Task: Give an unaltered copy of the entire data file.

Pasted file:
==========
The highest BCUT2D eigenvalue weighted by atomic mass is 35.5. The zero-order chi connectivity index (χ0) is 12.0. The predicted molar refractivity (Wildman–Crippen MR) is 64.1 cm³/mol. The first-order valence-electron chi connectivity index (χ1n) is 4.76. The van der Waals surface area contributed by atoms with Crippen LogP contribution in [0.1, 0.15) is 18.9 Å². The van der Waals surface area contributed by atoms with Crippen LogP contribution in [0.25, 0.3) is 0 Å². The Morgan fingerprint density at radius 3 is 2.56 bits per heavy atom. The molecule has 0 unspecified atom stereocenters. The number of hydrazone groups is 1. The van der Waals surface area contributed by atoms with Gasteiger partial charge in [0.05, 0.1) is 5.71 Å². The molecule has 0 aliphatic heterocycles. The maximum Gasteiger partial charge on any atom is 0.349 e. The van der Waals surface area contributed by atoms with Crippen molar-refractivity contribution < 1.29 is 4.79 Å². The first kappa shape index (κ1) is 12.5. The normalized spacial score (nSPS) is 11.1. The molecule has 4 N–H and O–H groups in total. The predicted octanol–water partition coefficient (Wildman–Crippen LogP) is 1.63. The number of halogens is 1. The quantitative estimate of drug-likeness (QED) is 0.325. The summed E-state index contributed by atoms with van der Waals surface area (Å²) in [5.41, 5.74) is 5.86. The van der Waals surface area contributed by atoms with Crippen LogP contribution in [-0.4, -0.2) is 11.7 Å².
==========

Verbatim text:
The highest BCUT2D eigenvalue weighted by atomic mass is 35.5. The zero-order chi connectivity index (χ0) is 12.0. The predicted molar refractivity (Wildman–Crippen MR) is 64.1 cm³/mol. The first-order valence-electron chi connectivity index (χ1n) is 4.76. The van der Waals surface area contributed by atoms with Crippen LogP contribution in [0.1, 0.15) is 18.9 Å². The van der Waals surface area contributed by atoms with Crippen LogP contribution in [0.25, 0.3) is 0 Å². The Morgan fingerprint density at radius 3 is 2.56 bits per heavy atom. The molecule has 0 unspecified atom stereocenters. The number of hydrazone groups is 1. The van der Waals surface area contributed by atoms with Gasteiger partial charge in [0.05, 0.1) is 5.71 Å². The molecule has 0 aliphatic heterocycles. The maximum Gasteiger partial charge on any atom is 0.349 e. The van der Waals surface area contributed by atoms with Crippen molar-refractivity contribution < 1.29 is 4.79 Å². The first kappa shape index (κ1) is 12.5. The normalized spacial score (nSPS) is 11.1. The molecule has 4 N–H and O–H groups in total. The predicted octanol–water partition coefficient (Wildman–Crippen LogP) is 1.63. The number of halogens is 1. The quantitative estimate of drug-likeness (QED) is 0.325. The summed E-state index contributed by atoms with van der Waals surface area (Å²) in [5.41, 5.74) is 5.86. The van der Waals surface area contributed by atoms with Crippen LogP contribution in [-0.4, -0.2) is 11.7 Å².